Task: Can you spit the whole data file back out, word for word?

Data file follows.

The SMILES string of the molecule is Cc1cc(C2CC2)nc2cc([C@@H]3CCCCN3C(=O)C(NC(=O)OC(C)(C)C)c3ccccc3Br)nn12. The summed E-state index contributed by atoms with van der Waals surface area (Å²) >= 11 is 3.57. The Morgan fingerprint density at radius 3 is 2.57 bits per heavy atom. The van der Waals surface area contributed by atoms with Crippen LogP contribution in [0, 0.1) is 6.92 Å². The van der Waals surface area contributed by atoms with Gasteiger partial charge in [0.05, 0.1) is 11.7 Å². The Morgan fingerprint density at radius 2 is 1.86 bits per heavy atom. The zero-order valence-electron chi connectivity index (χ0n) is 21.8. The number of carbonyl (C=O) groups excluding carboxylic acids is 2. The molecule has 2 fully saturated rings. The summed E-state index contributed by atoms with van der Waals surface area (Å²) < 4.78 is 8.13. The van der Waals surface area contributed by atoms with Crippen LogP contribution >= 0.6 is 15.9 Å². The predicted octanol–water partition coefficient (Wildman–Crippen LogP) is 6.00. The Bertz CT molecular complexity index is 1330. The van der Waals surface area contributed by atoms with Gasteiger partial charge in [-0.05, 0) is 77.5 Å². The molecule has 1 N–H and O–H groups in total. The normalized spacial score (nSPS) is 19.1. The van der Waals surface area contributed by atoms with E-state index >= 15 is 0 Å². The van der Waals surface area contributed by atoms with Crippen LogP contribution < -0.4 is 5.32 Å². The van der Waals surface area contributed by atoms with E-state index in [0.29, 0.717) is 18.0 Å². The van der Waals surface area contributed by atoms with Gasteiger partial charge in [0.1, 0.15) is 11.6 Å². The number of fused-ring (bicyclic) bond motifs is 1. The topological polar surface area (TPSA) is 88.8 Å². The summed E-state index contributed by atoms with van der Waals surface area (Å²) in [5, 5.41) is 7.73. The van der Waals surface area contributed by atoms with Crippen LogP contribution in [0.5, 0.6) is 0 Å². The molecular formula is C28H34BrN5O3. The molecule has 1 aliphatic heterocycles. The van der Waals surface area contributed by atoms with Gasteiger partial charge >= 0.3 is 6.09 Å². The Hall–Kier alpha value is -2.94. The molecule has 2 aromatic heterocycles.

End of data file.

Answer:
The SMILES string of the molecule is Cc1cc(C2CC2)nc2cc([C@@H]3CCCCN3C(=O)C(NC(=O)OC(C)(C)C)c3ccccc3Br)nn12. The summed E-state index contributed by atoms with van der Waals surface area (Å²) >= 11 is 3.57. The Morgan fingerprint density at radius 3 is 2.57 bits per heavy atom. The van der Waals surface area contributed by atoms with Crippen LogP contribution in [0, 0.1) is 6.92 Å². The van der Waals surface area contributed by atoms with Gasteiger partial charge in [0.05, 0.1) is 11.7 Å². The Morgan fingerprint density at radius 2 is 1.86 bits per heavy atom. The zero-order valence-electron chi connectivity index (χ0n) is 21.8. The number of carbonyl (C=O) groups excluding carboxylic acids is 2. The molecule has 2 fully saturated rings. The summed E-state index contributed by atoms with van der Waals surface area (Å²) < 4.78 is 8.13. The van der Waals surface area contributed by atoms with Crippen LogP contribution >= 0.6 is 15.9 Å². The predicted octanol–water partition coefficient (Wildman–Crippen LogP) is 6.00. The Bertz CT molecular complexity index is 1330. The van der Waals surface area contributed by atoms with Gasteiger partial charge in [-0.05, 0) is 77.5 Å². The molecule has 1 N–H and O–H groups in total. The normalized spacial score (nSPS) is 19.1. The van der Waals surface area contributed by atoms with E-state index >= 15 is 0 Å². The van der Waals surface area contributed by atoms with Crippen LogP contribution < -0.4 is 5.32 Å². The van der Waals surface area contributed by atoms with E-state index in [0.29, 0.717) is 18.0 Å². The van der Waals surface area contributed by atoms with Gasteiger partial charge in [0.1, 0.15) is 11.6 Å². The number of fused-ring (bicyclic) bond motifs is 1. The topological polar surface area (TPSA) is 88.8 Å². The summed E-state index contributed by atoms with van der Waals surface area (Å²) in [5, 5.41) is 7.73. The van der Waals surface area contributed by atoms with Crippen LogP contribution in [0.5, 0.6) is 0 Å². The molecular formula is C28H34BrN5O3. The molecule has 1 aliphatic heterocycles. The van der Waals surface area contributed by atoms with Gasteiger partial charge >= 0.3 is 6.09 Å². The Hall–Kier alpha value is -2.94. The molecule has 2 aromatic heterocycles.